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A motion is a document filed requesting the court to make a ruling or take some other action. Motions are important tools in a criminal defense attorney’s arsenal.  

The Wisconsin Supreme Court has found that an essential part of effective representation of criminal defendants is pretrial motion practice.  State v. Harper.  Sometimes lazy or unskilled defense attorneys will fail to file motions, assuming a case will be settled or that the motions will be unsuccessful.  Our defense attorneys believe that such a belief is often a serious mistake.  Pretrial motions serve various purposes, such as:

  • Making a record for appeal;
  • Allowing the defendant to learn more about the case than he’d know simply through discovery;
  • Encouraging the prosecutor to settle the case;
  • Allowing the defense attorney an opportunity before trial to evaluate witnesses, lock in their testimony, and identify inconsistencies;
  • Educating the prosecutor, judge, and defendant regarding certain issues;
  • Possible testing of the defense theory.

A motion is an application for an order from the court.  Wis. Stat. sec. 971.30(1).  Unless the court otherwise specifies, motions must:

  1. Be in writing;
  2. Contain a caption setting forth the name of the court, the venue, the title of the action, the file number, a denomination of the party seeking the order or relief and a brief description of the type of order or relief sought;
  3. State with particularity the grounds for the motion and the order or relief sought.

Often motions that are of relatively minor importance, or issues that cannot be reasonably anticipated in advance, are raised orally.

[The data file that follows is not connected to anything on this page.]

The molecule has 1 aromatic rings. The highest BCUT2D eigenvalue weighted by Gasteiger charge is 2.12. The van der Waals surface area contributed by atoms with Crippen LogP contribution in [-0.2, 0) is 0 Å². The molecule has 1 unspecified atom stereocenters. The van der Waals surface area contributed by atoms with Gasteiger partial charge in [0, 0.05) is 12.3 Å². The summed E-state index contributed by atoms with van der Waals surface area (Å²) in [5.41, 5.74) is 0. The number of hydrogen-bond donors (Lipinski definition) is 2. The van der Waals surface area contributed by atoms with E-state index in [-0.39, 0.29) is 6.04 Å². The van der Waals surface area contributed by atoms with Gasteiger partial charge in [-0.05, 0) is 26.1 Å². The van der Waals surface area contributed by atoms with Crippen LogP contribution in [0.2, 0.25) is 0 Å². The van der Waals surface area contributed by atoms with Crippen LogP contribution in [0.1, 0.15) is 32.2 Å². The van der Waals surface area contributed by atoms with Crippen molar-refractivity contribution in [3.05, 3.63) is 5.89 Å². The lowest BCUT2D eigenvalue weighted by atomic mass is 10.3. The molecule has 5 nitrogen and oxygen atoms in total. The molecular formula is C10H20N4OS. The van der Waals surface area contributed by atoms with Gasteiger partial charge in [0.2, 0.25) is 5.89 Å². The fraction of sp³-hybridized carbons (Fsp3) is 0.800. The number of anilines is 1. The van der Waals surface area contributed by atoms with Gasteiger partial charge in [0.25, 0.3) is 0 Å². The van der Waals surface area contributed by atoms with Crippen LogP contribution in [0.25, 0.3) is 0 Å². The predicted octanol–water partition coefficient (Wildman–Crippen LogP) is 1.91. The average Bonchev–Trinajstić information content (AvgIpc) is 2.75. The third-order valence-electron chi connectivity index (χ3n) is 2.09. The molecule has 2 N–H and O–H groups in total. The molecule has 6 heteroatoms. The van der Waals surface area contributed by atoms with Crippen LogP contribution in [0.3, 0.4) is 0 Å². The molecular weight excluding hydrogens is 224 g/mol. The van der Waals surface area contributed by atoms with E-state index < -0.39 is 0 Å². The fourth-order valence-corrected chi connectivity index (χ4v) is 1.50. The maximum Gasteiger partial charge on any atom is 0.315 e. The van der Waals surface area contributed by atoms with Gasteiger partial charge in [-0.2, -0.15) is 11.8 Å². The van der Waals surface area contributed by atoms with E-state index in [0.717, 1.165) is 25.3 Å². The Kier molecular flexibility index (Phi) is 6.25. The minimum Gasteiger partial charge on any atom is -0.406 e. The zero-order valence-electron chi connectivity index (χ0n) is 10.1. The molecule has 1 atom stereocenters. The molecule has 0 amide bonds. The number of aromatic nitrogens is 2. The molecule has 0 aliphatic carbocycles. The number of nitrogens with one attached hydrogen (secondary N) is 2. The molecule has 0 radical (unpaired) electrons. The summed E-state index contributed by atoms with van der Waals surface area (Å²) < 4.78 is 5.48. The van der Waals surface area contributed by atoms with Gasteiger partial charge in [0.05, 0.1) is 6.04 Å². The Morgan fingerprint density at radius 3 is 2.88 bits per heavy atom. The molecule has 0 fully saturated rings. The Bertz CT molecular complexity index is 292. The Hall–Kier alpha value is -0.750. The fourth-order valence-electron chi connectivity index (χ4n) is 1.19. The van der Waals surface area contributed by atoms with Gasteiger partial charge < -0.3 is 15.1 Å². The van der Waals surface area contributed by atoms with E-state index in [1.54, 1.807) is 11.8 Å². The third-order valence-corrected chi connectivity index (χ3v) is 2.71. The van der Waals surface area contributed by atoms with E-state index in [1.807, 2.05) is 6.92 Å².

What are the different kinds of motions?

Motions are generally divided into two types: evidentiary and nonevidentiary motions.  Nonevidentiary motions do not require presentation of evidence, they simply require legal argument.  A motion that requires testimony or other evidence in support of the requested relief is an evidentiary motion.

Below you’ll find a non-exhaustive list of possible motions filed in a criminal case:

  • Request for Substitution of Judge
  • Motion to Dismiss: Precharging or Prearrest Delay
  • Motion to Dismiss: Defective Complaint
  • Waiver of Preliminary Examination
  • Motion to Dismiss: Unconstitutional Statute
  • Motion to Dismiss: Double Jeopardy
  • Motion to Dismiss: Franks-Mann Motion
  • Motion to Dismiss: Multiplicity/Duplicity
  • Motion to Dismiss: Untimely Preliminary Examination
  • Motion to Dismiss: Untimely Information
  • Motion to Dismiss: Vindictive or Retaliatory Prosecution
  • Motion to Dismiss: Selective or Discriminatory Prosecution
  • Motion to Dismiss: Statute of Limitation
  • Defendant’s Demand for Discovery and Inspection
  • Motion for In Camera Inspection
  • Defendant’s Motion for Psychological Examination of Complaining Witness
  • Motion for Testing by the State Crime Laboratory
  • Motion for a Bill of Particulars
  • Notice of Alibi
  • Motion to Compel Disclosure of Confidential Informant
  • Motion to Suppress Fruits of Vehicle Search/Search of Premises/Illegal Detention/Fruits of Illegal Arrest
  • Motion to Suppress Identification
  • Motion to Suppress Statements
  • Motion to Dismiss for Destruction of Evidence
  • Motion to Prohibit Consideration of Prior Conviction
  • Motion for Continuance
  • Demand for Speedy Trial
  • Motion for Change of Venue or Venire
  • Motion to Sever Defendants
  • Motion to Sever Charges
  • Motion in Limine
  • Defendant’s Motion to Transport Prisoner
  • Motion to Withdraw as Counsel
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